Word formation takes interesting avenues. While many forms of pronouns and demonstrative pronouns are derived from Japanese, adverbs and adjectives have sources from both languages. Colours and subjective feelings and emotions are among the adjectives generally derived from Atayal, for example. However, unlike Japanese, these adjectives do not inflect based on any case, and the tense, like verbs, is reflected through the use of temporal adverbs, like “kino” and “ima”. Interestingly, the adverb can be formed from the adjectives in YCJ. This is through the use of adjectives to modify the verb in a sentence. For example, the word lokah ‘good, strong’ functions as an adjective when describing anta ‘you’ in the phrase lokah anta ‘ you (are) strong’, while lokah functions as an adverb as in lokah benkyo ‘to study hard’.
Among the suffixes used in YCJ, one of the most often used one is “-suru”, or the verb to do in Japanese. Unlike in Japanese, where this verb can be used as a standalone, in YCJ, this suffix can only be used as part of a generally larger expressions. “-Suru” can be attached to nouns, adjectives and verbs, although the elder generations generally prefer not to attach the verb with “-suru”. This makes sentences like this possible:
- unro-tara he bla-suru.
Exercise is good (for the body). (lit. exercise does good)
Compound words in YCJ are formed from four combinations, divided into types:
- Type 1: Atayal-derived word + Atayal-derived word (e.g., hopa–la’i)
- Type 2: Atayal-derived word + Japanese-derived word (e.g., hopa–tenki)
- Type 3: Japanese-derived word + Atayal-derived word (e.g., naka–lukus, kako–balay)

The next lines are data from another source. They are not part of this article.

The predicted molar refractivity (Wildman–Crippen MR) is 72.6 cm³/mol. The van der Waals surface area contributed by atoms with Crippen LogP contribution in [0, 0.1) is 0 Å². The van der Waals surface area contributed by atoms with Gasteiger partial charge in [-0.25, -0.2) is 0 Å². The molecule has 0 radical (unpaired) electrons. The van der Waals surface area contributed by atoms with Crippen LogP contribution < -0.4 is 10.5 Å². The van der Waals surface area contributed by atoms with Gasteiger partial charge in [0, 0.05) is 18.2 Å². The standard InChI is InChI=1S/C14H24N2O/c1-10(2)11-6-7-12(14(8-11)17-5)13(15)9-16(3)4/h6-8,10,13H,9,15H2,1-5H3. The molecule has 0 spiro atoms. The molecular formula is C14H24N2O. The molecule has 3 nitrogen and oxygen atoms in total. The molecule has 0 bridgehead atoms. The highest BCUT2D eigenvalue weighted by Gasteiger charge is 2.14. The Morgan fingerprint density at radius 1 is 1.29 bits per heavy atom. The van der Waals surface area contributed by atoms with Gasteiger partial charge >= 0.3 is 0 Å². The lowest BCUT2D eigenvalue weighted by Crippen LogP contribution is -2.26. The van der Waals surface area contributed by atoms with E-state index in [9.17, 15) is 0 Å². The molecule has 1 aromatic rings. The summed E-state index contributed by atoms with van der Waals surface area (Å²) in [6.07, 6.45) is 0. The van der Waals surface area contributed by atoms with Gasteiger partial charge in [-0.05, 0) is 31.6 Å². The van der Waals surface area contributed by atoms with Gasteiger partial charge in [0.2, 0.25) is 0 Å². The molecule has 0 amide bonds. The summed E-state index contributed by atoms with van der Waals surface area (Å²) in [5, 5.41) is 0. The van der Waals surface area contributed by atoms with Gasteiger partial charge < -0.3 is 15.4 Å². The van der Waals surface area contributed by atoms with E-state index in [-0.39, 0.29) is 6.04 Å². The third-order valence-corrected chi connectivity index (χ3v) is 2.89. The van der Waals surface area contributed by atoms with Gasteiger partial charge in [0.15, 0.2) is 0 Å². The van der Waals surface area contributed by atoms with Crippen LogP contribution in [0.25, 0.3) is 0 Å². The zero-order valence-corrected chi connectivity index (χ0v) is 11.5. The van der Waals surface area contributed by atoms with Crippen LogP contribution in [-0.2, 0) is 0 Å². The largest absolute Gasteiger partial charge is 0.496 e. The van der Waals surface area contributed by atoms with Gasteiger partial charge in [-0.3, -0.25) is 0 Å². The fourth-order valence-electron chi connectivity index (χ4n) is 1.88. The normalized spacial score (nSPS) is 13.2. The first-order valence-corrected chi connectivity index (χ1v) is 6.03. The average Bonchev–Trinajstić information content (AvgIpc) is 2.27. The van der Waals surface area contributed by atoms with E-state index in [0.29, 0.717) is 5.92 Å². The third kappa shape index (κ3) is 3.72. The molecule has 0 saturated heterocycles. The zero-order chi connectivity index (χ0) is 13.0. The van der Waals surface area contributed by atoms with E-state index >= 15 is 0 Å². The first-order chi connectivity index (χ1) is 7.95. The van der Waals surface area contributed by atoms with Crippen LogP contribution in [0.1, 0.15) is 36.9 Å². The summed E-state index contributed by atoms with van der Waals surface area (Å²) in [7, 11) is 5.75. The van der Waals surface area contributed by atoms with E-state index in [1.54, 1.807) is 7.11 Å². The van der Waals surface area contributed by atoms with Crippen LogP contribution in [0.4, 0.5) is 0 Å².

- Type 4: Japanese-derived word + Japanese-derived word (e.g., naka–pangcyu, unme–zyoto)
Even though Type 1 compound words have some occurrences and use in Atayal, there seems to be no Type 4 compound words with occurrences and use in Japanese, leading linguists to suggest that these types of compound words are creations of YCJ.
YCJ indeed, stands as one of the most unique creoles in the world, being one of the only Japanese creoles known to be used today, even though its existence is still being assessed. With special methods of constructing words and expressions, taking into account the two vastly unrelated source languages, it certainly is amazing how such a creole was created to serve as communication means between the indigenous Atayal and Seediq, and the Japanese. It survives in obscurity today, often marked as one of the Japanese influences left on Taiwan.
Writing this piece has been refreshing, as I do not cover creoles all that often here. Probably the last time a creole was written about was the short post on Kristang, about three years back. Departing from the lusophone sphere, I found this creole to be among the most interesting ones, alongside Tok Pisin and Ndyuka. Looking up how word formation occurs and other grammatical patterns was quite challenging, since most of these resources are more readily available in Japanese as compared to English and Mandarin. Sample videos on YouTube are available, with translations in Japanese and English. One of them is found here: https://youtu.be/Ndmrifw1Hy8